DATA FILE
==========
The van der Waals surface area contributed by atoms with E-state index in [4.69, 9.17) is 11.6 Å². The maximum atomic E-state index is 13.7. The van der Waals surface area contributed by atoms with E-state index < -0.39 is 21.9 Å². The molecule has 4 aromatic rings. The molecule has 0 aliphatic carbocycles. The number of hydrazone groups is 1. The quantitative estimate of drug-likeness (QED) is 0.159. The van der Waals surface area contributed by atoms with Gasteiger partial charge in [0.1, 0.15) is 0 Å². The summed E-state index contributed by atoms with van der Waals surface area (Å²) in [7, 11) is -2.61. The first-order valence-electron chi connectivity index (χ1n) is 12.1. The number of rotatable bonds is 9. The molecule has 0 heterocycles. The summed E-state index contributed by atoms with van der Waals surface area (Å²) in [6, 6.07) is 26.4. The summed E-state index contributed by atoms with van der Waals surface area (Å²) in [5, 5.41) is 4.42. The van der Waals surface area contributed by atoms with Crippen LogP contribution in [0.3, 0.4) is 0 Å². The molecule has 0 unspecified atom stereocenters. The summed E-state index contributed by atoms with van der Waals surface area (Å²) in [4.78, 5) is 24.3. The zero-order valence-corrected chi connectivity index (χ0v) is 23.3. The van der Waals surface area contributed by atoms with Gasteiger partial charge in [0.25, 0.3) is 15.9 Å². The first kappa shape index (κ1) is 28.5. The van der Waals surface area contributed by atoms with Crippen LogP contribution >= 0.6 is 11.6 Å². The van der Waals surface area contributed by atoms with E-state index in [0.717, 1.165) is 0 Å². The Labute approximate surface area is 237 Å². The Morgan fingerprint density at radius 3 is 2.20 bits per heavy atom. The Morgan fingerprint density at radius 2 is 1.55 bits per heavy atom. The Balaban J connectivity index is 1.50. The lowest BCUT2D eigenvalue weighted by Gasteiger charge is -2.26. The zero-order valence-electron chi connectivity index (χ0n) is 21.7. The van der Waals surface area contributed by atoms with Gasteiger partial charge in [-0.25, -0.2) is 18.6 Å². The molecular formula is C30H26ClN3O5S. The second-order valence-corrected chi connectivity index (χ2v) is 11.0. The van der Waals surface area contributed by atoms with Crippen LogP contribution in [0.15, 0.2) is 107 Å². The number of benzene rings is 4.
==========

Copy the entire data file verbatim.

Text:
The van der Waals surface area contributed by atoms with E-state index in [4.69, 9.17) is 11.6 Å². The maximum atomic E-state index is 13.7. The van der Waals surface area contributed by atoms with E-state index < -0.39 is 21.9 Å². The molecule has 4 aromatic rings. The molecule has 0 aliphatic carbocycles. The number of hydrazone groups is 1. The quantitative estimate of drug-likeness (QED) is 0.159. The van der Waals surface area contributed by atoms with Gasteiger partial charge in [0.1, 0.15) is 0 Å². The summed E-state index contributed by atoms with van der Waals surface area (Å²) in [7, 11) is -2.61. The first-order valence-electron chi connectivity index (χ1n) is 12.1. The number of rotatable bonds is 9. The molecule has 0 heterocycles. The summed E-state index contributed by atoms with van der Waals surface area (Å²) in [6, 6.07) is 26.4. The summed E-state index contributed by atoms with van der Waals surface area (Å²) in [5, 5.41) is 4.42. The van der Waals surface area contributed by atoms with Crippen LogP contribution in [0.3, 0.4) is 0 Å². The molecule has 0 unspecified atom stereocenters. The summed E-state index contributed by atoms with van der Waals surface area (Å²) in [4.78, 5) is 24.3. The zero-order valence-corrected chi connectivity index (χ0v) is 23.3. The van der Waals surface area contributed by atoms with Gasteiger partial charge in [0.25, 0.3) is 15.9 Å². The first kappa shape index (κ1) is 28.5. The van der Waals surface area contributed by atoms with Crippen LogP contribution >= 0.6 is 11.6 Å². The van der Waals surface area contributed by atoms with E-state index in [0.717, 1.165) is 0 Å². The Labute approximate surface area is 237 Å². The Morgan fingerprint density at radius 3 is 2.20 bits per heavy atom. The Morgan fingerprint density at radius 2 is 1.55 bits per heavy atom. The Balaban J connectivity index is 1.50. The lowest BCUT2D eigenvalue weighted by Gasteiger charge is -2.26. The zero-order valence-electron chi connectivity index (χ0n) is 21.7. The van der Waals surface area contributed by atoms with Gasteiger partial charge in [-0.25, -0.2) is 18.6 Å². The molecular formula is C30H26ClN3O5S. The second-order valence-corrected chi connectivity index (χ2v) is 11.0. The van der Waals surface area contributed by atoms with Crippen LogP contribution in [0.15, 0.2) is 107 Å². The number of benzene rings is 4.